Communication is key to maintaining employment relationships – but do your managers know how to?

It is commonly accepted that employees don’t leave organisations – they leave managers.  Recent case law has also highlighted the need for employers to ensure they are communicating effectively with their employees to avoid dealing with bullying and other legal claims.

Are your organisation’s managers avoiding dealing with poor performance or do they just not know how to?  Most cases involving bullying allegations result from ineffective communication behaviours – the good news is that effective communication can be taught, and the outcomes are significant.

Recent Case Law

In Burbeck v Alice Springs Town Council [2017] FWC 4988, a Children’s and Youth Services Officer at the Alice Springs Public Library made an application to the Fair Work Commission (FWC) for stop-bullying orders, alleging that she was bullied by her supervisor, the library manager and director.

The employee’s claim largely related to performance counselling, allegations that she had breached the employer’s Code of Conduct, complaints she had made that were not investigated and the revocation of her approved annual leave.

Communication training key learning

The FWC determined that four of the six allegations about the employer’s conduct constituted bullying. However, the FWC found that the employee needed to improve her interpersonal skills and that her behaviour in refusing to accept criticism due to a perception that she was more qualified than her supervisor was unreasonable.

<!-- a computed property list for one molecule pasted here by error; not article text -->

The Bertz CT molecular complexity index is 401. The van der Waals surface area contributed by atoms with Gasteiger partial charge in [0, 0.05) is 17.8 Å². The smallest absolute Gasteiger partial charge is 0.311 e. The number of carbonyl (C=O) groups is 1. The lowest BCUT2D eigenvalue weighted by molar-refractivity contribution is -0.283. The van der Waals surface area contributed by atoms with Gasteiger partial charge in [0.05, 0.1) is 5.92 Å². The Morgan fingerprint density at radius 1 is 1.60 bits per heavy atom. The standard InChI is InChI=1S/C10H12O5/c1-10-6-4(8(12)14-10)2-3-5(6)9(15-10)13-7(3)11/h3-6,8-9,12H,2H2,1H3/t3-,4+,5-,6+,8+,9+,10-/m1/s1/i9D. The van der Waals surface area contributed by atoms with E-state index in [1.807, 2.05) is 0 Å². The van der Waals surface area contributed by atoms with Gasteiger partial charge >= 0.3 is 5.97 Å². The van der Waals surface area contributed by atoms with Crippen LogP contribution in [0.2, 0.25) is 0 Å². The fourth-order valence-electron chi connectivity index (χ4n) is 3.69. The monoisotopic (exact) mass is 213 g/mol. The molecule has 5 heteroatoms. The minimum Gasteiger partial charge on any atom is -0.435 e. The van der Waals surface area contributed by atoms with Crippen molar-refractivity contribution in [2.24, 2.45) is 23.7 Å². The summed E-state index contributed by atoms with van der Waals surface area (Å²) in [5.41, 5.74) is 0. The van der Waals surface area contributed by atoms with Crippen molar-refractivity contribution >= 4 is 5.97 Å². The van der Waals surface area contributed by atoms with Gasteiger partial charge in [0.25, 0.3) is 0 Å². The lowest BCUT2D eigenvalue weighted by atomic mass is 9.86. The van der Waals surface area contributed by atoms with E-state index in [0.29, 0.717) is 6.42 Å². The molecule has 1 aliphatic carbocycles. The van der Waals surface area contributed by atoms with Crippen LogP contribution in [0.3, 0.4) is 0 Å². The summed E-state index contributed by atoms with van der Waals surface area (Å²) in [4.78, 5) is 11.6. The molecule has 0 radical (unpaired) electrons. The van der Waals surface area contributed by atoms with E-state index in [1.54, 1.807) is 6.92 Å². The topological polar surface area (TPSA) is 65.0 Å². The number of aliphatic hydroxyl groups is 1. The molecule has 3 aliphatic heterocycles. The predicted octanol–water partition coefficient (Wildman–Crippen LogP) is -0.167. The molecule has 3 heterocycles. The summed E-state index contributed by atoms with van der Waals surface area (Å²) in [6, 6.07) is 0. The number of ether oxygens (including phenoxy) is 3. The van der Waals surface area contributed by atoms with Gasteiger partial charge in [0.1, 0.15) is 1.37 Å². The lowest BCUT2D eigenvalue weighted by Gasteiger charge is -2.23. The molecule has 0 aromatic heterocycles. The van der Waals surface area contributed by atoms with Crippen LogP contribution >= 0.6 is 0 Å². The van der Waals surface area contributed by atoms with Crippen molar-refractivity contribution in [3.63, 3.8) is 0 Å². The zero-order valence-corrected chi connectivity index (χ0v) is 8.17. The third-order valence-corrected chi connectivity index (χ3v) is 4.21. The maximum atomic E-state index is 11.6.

Commissioner Wilson made orders for the purpose of “resetting the employment relationship”, including that the employer was required to hire an external organisation to provide anti-bullying and positive communication training and review its workplace behaviour and grievance policies and procedures.

What should you do?

All employers should aim to stop and prevent bullying behaviours, promote good working relationships and avoid dealing with legal claims. Where a claim does arise, the FWC will take pragmatic steps to resume working relationships such as clear policies and procedures and training for employees. Employers should look to safeguard their interests by proactively implementing positive measures to ensure effective communication which will avoid many legal claims, and lead to the FWC declining to make stop-bullying orders.

If you have any queries or would like further information, please contact:

Joe Mullavey
M: 0416 794 061

Published: 15 November 2017

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